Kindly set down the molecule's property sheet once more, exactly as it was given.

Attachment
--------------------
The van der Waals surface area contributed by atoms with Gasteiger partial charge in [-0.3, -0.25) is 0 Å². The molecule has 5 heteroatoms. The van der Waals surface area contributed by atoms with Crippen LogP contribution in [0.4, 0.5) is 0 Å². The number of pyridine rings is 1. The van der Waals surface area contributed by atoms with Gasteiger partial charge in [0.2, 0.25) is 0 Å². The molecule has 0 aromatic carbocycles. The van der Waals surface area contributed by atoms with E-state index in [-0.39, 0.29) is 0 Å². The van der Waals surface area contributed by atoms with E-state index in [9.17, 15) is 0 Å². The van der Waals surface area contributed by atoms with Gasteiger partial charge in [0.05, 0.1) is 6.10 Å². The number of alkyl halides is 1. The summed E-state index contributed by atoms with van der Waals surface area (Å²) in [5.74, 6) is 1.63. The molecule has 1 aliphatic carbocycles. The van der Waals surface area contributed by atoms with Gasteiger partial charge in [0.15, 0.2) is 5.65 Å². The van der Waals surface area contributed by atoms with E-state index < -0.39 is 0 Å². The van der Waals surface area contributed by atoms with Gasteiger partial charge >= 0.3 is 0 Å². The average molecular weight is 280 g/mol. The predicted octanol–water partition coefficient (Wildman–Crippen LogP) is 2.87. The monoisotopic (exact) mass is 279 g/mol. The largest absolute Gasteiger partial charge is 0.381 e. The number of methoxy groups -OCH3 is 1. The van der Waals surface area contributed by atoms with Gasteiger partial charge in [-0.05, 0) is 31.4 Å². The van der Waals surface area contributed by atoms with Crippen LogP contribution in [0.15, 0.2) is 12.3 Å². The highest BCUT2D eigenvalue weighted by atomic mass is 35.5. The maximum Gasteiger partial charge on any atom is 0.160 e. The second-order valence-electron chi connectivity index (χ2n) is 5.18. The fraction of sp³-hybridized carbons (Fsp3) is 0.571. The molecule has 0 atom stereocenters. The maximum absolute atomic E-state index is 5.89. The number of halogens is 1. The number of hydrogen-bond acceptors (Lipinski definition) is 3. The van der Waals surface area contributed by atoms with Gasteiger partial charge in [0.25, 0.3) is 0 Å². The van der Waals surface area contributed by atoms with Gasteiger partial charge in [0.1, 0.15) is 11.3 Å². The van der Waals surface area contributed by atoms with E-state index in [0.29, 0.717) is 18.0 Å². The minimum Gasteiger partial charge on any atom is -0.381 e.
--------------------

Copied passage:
The van der Waals surface area contributed by atoms with Gasteiger partial charge in [-0.3, -0.25) is 0 Å². The molecule has 5 heteroatoms. The van der Waals surface area contributed by atoms with Crippen LogP contribution in [0.4, 0.5) is 0 Å². The number of pyridine rings is 1. The van der Waals surface area contributed by atoms with Gasteiger partial charge in [0.2, 0.25) is 0 Å². The molecule has 0 aromatic carbocycles. The van der Waals surface area contributed by atoms with E-state index in [-0.39, 0.29) is 0 Å². The van der Waals surface area contributed by atoms with E-state index in [9.17, 15) is 0 Å². The van der Waals surface area contributed by atoms with Gasteiger partial charge in [0.05, 0.1) is 6.10 Å². The number of alkyl halides is 1. The summed E-state index contributed by atoms with van der Waals surface area (Å²) in [5.74, 6) is 1.63. The molecule has 1 aliphatic carbocycles. The van der Waals surface area contributed by atoms with Gasteiger partial charge in [0.15, 0.2) is 5.65 Å². The van der Waals surface area contributed by atoms with E-state index < -0.39 is 0 Å². The van der Waals surface area contributed by atoms with Gasteiger partial charge >= 0.3 is 0 Å². The average molecular weight is 280 g/mol. The predicted octanol–water partition coefficient (Wildman–Crippen LogP) is 2.87. The monoisotopic (exact) mass is 279 g/mol. The largest absolute Gasteiger partial charge is 0.381 e. The number of methoxy groups -OCH3 is 1. The van der Waals surface area contributed by atoms with Gasteiger partial charge in [-0.05, 0) is 31.4 Å². The van der Waals surface area contributed by atoms with Crippen LogP contribution in [0.15, 0.2) is 12.3 Å². The highest BCUT2D eigenvalue weighted by atomic mass is 35.5. The maximum Gasteiger partial charge on any atom is 0.160 e. The second-order valence-electron chi connectivity index (χ2n) is 5.18. The fraction of sp³-hybridized carbons (Fsp3) is 0.571. The molecule has 0 atom stereocenters. The maximum absolute atomic E-state index is 5.89. The number of halogens is 1. The number of hydrogen-bond acceptors (Lipinski definition) is 3. The van der Waals surface area contributed by atoms with Gasteiger partial charge in [0.25, 0.3) is 0 Å². The van der Waals surface area contributed by atoms with Gasteiger partial charge in [0.1, 0.15) is 11.3 Å². The van der Waals surface area contributed by atoms with E-state index in [0.29, 0.717) is 18.0 Å². The minimum Gasteiger partial charge on any atom is -0.381 e.